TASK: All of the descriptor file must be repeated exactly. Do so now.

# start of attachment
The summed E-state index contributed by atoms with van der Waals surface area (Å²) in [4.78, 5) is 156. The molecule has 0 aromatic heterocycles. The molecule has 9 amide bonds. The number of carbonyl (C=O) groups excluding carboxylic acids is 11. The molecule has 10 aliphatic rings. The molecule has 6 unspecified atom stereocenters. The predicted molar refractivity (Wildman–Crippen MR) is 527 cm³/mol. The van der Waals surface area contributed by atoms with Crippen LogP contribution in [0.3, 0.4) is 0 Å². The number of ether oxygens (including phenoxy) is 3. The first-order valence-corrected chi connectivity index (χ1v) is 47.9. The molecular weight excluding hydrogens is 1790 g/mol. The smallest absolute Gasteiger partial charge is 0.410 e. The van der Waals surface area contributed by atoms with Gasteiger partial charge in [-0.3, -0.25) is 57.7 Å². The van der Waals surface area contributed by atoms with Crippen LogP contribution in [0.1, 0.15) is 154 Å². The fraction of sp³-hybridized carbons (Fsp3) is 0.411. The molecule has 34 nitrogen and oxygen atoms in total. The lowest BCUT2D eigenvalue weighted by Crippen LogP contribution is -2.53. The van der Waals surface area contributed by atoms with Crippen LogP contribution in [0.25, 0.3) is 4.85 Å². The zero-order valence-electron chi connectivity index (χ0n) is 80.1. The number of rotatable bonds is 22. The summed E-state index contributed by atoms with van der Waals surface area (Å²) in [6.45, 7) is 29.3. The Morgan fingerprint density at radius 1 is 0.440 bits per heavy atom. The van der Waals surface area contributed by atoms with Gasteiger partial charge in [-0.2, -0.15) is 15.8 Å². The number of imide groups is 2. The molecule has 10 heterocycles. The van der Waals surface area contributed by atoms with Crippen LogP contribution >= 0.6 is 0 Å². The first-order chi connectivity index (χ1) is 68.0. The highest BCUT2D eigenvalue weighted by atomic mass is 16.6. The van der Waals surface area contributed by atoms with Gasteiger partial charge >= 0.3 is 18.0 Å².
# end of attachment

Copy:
The summed E-state index contributed by atoms with van der Waals surface area (Å²) in [4.78, 5) is 156. The molecule has 0 aromatic heterocycles. The molecule has 9 amide bonds. The number of carbonyl (C=O) groups excluding carboxylic acids is 11. The molecule has 10 aliphatic rings. The molecule has 6 unspecified atom stereocenters. The predicted molar refractivity (Wildman–Crippen MR) is 527 cm³/mol. The van der Waals surface area contributed by atoms with Crippen LogP contribution in [0.3, 0.4) is 0 Å². The number of ether oxygens (including phenoxy) is 3. The first-order valence-corrected chi connectivity index (χ1v) is 47.9. The molecular weight excluding hydrogens is 1790 g/mol. The smallest absolute Gasteiger partial charge is 0.410 e. The van der Waals surface area contributed by atoms with Gasteiger partial charge in [-0.3, -0.25) is 57.7 Å². The van der Waals surface area contributed by atoms with Crippen LogP contribution in [0.1, 0.15) is 154 Å². The fraction of sp³-hybridized carbons (Fsp3) is 0.411. The molecule has 34 nitrogen and oxygen atoms in total. The lowest BCUT2D eigenvalue weighted by Crippen LogP contribution is -2.53. The van der Waals surface area contributed by atoms with Crippen LogP contribution in [0.25, 0.3) is 4.85 Å². The zero-order valence-electron chi connectivity index (χ0n) is 80.1. The number of rotatable bonds is 22. The summed E-state index contributed by atoms with van der Waals surface area (Å²) in [6.45, 7) is 29.3. The Morgan fingerprint density at radius 1 is 0.440 bits per heavy atom. The van der Waals surface area contributed by atoms with Gasteiger partial charge in [-0.2, -0.15) is 15.8 Å². The number of imide groups is 2. The molecule has 10 heterocycles. The van der Waals surface area contributed by atoms with Crippen LogP contribution >= 0.6 is 0 Å². The first-order chi connectivity index (χ1) is 68.0. The highest BCUT2D eigenvalue weighted by atomic mass is 16.6. The van der Waals surface area contributed by atoms with Gasteiger partial charge >= 0.3 is 18.0 Å².